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Breathtaking, best metal release ever - 100%

Fatal_Metal, September 29th, 2006

This is and still remains the only album to which I'd graduate a 100%. When I first heard 7th Son, I was floored by the excellence shown here. This release stands above all; it is the pinnacle of music itself. Yes, it is a concept album – although the concept is rather loosely connected. The release itself is what ‘Somewhere In Time’ could have been if you removed the accessible overtone and the cheesiness and toughened the entire thing up. In short, this album is where all loose ends in Maiden’s style were addressed – this is the perfection that Maiden were always hinting at.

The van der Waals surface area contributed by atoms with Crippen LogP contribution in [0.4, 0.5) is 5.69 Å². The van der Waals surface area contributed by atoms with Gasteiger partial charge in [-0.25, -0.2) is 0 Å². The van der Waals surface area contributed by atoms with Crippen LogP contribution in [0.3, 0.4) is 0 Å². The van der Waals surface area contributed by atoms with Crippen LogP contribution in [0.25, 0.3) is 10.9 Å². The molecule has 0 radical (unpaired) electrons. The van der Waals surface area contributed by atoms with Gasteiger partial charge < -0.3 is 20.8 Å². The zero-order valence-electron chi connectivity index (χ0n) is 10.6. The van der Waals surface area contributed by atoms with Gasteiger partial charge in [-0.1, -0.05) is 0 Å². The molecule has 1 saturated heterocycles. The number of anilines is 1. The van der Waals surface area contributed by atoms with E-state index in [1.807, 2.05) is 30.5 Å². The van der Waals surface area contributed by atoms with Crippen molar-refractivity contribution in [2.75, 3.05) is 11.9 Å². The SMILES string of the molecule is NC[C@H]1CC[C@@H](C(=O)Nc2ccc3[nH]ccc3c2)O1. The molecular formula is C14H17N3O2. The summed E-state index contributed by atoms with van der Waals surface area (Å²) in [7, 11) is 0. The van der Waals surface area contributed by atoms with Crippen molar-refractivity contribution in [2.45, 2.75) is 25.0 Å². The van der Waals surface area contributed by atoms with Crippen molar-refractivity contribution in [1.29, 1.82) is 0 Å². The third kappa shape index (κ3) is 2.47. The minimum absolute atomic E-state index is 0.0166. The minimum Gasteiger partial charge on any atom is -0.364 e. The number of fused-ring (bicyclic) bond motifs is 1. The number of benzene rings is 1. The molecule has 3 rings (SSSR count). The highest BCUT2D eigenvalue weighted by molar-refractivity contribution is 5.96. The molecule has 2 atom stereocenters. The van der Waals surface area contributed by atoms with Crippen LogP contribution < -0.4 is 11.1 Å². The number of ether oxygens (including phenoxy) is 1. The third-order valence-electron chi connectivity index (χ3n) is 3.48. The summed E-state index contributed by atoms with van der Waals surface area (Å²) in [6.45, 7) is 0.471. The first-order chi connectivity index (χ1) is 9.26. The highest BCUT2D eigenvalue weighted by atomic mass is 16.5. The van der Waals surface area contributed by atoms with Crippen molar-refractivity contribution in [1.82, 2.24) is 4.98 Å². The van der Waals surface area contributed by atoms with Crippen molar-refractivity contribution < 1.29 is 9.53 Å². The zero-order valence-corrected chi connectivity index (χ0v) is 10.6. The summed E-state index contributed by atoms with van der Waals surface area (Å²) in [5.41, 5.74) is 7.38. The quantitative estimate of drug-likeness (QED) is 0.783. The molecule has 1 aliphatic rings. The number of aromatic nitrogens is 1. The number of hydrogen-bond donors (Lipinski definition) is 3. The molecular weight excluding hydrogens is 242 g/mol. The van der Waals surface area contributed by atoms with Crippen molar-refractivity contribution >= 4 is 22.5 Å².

The entire band delivers their best performances together on here. The synths have been pushed a bit to the background here unlike Somewhere In Time where it was in the fore. Here synths are used for atmospheric purposes. Dave and Adrian really deliver excellent solos on ‘Moonchild’ or ‘Infinite Dreams’. The solos are amazing to the core, they are very expressive and atmospheric – despite the title track having a five minute plus instrumental passage, there’s absolutely no overdone soloing here unlike the several prog bands out there beating away at their instruments without making much sense. Bruce is absolutely amazing on ‘Infinite Dreams’ and delivers outstanding performances on the rest of the album as well, truly sounding desperate on ‘The Clairvoyant’ or determined and defiant on ‘Can I Play With Madness’ or vengeful on ‘Only The Good Die Young’. He delivers a variety of emotions coinciding with the concept all through the album. Nicko does his best job so far on drums, providing excellent backing to the guitars. Harris does a great job on bass here (esp. on the intro of The Calirvoyant) and played a key role in the writing of this album.